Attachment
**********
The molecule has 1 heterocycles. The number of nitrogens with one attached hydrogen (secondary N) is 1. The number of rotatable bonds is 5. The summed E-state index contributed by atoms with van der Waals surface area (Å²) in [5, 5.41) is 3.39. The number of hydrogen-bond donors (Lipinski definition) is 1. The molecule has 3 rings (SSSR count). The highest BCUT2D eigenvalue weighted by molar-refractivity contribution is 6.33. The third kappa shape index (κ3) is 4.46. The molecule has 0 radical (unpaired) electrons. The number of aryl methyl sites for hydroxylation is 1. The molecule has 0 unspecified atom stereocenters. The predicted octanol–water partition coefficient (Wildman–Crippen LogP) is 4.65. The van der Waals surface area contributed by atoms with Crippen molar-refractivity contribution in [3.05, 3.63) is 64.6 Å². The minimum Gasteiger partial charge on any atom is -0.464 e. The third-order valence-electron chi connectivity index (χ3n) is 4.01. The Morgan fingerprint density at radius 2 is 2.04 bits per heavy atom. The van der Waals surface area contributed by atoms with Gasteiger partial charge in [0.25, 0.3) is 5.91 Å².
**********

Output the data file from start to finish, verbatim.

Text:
The molecule has 1 heterocycles. The number of nitrogens with one attached hydrogen (secondary N) is 1. The number of rotatable bonds is 5. The summed E-state index contributed by atoms with van der Waals surface area (Å²) in [5, 5.41) is 3.39. The number of hydrogen-bond donors (Lipinski definition) is 1. The molecule has 3 rings (SSSR count). The highest BCUT2D eigenvalue weighted by molar-refractivity contribution is 6.33. The third kappa shape index (κ3) is 4.46. The molecule has 0 radical (unpaired) electrons. The number of aryl methyl sites for hydroxylation is 1. The molecule has 0 unspecified atom stereocenters. The predicted octanol–water partition coefficient (Wildman–Crippen LogP) is 4.65. The van der Waals surface area contributed by atoms with Crippen molar-refractivity contribution in [3.05, 3.63) is 64.6 Å². The minimum Gasteiger partial charge on any atom is -0.464 e. The third-order valence-electron chi connectivity index (χ3n) is 4.01. The Morgan fingerprint density at radius 2 is 2.04 bits per heavy atom. The van der Waals surface area contributed by atoms with Gasteiger partial charge in [0.25, 0.3) is 5.91 Å².